Most afternoons, Clarissa Chun felt so drained from teaching, she needed a big cup of coffee to stay awake. Most nights, she felt so frustrated with wrestling, she questioned why she had moved overseas to train.
Her Japanese kindergarten students were easy to please, as she loved helping them learn English, but several 20-person classes took their toll. Plus, she didn't progress much by practicing among college-aged guys 40 pounds heavier than her.
"It wasn't the ideal situation," Chun said.
The 2008 Olympian returned to Colorado Springs in February, four months after taking up roots in a small city three hours outside Tokyo, and she already has recaptured the determination that carried her within a win of a bronze medal last year in Beijing.
Chun, 27, earned a chance to defend her 105.5-pound world title, defeating Alyssa Lampe in Sunday's championship series of the U.S. world team trials in Council Bluffs, Iowa. The world championships are in September in Herning, Denmark.
Three Americans have captured back-to-back world crowns - Lee Kemp in freestyle in 1978 and 1979; John Smith in freestyle in 1989, 1990 and 1991; and Tricia Saunders in 1998 and 1999. Saunders (four) and former Olympic Training Center resident Kristie Marano (two) are the only U.S. women with multiple world golds.
Lots of familiar faces will probably stand in Chun's path, including Ukrainian Irini Merleni, who pinned Chun in the bronze-medal match in Beijing, and Japan's Chiharu Icho, a narrow winner over Chun in the Olympic semifinals.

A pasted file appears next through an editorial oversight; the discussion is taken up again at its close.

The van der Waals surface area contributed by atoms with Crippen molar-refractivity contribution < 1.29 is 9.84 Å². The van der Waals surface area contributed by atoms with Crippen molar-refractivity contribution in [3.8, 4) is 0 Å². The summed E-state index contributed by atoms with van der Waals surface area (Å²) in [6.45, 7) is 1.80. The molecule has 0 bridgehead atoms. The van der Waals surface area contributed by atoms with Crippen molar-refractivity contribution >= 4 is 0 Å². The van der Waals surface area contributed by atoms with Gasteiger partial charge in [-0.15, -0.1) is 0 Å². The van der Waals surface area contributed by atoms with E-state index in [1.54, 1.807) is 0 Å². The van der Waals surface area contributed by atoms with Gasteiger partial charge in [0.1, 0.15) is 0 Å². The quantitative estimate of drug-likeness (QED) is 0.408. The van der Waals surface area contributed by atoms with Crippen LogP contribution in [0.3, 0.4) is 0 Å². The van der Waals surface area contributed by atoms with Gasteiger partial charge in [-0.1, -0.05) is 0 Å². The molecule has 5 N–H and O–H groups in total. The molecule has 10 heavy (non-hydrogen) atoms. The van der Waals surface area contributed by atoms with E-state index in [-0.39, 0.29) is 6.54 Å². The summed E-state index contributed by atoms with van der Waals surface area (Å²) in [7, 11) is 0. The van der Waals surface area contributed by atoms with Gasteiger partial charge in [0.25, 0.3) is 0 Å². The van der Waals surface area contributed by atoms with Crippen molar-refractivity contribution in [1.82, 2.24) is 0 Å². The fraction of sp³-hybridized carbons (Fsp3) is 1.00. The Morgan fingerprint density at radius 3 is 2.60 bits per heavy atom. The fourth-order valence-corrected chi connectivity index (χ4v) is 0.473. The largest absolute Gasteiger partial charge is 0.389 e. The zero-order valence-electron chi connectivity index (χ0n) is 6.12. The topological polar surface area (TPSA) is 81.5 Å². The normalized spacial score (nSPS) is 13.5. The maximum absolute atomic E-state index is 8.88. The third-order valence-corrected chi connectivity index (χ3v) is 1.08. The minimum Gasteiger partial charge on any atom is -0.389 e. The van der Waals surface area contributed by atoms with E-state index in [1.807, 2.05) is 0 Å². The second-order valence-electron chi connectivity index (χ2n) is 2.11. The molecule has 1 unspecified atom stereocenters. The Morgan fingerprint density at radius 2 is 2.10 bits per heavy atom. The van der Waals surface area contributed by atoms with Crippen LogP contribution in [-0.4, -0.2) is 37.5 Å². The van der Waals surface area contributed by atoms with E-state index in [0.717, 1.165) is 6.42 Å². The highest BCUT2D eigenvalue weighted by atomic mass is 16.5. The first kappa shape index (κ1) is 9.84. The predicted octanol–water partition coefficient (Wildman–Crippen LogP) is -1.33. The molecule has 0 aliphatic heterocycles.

The first Hawaiian to make an Olympic wrestling team, Chun looks ready, with more explosive setups, stronger finishing moves and improved hand and head positioning that she'll refine this summer at tournaments in Canada and Poland and in training with Keith Wilson at Rough House MMA and Fitness.
"I'm the one they're trying to come after," Chun said. "Gaining the credentials, being at the Olympics, winning a world title - it's everyone gunning for me. I need to know how to handle that pressure, handle that expectation. I need to wrestle the way I know I can wrestle and not let outside things bother me."
Chun enjoyed living in Nakatsugawa, an industrial city with 86,000 residents. She often mingled with the locals, developing an appreciation for "the Japanese culture, their way of life - it's so unique and different. They take the time, something as simple as creating a meal. If you had dessert, it won't be too sweet. It seems just right."
But few people there speak English, and Chun isn't fluent in Japanese. More troublesome, when Chun wrestled against women, "they threw five different girls at me and rotated them at me. Every time I would defend a shot, their coach would yell at them. It was kind of like a scouting session."
Chun feels relaxed being back in Colorado Springs. And she's confident.
"My wrestling career is only so long," she said. "I need to take it right now, keep riding that wave. I still have that fire to compete. ... I'll start with the world title again. That sounds real nice."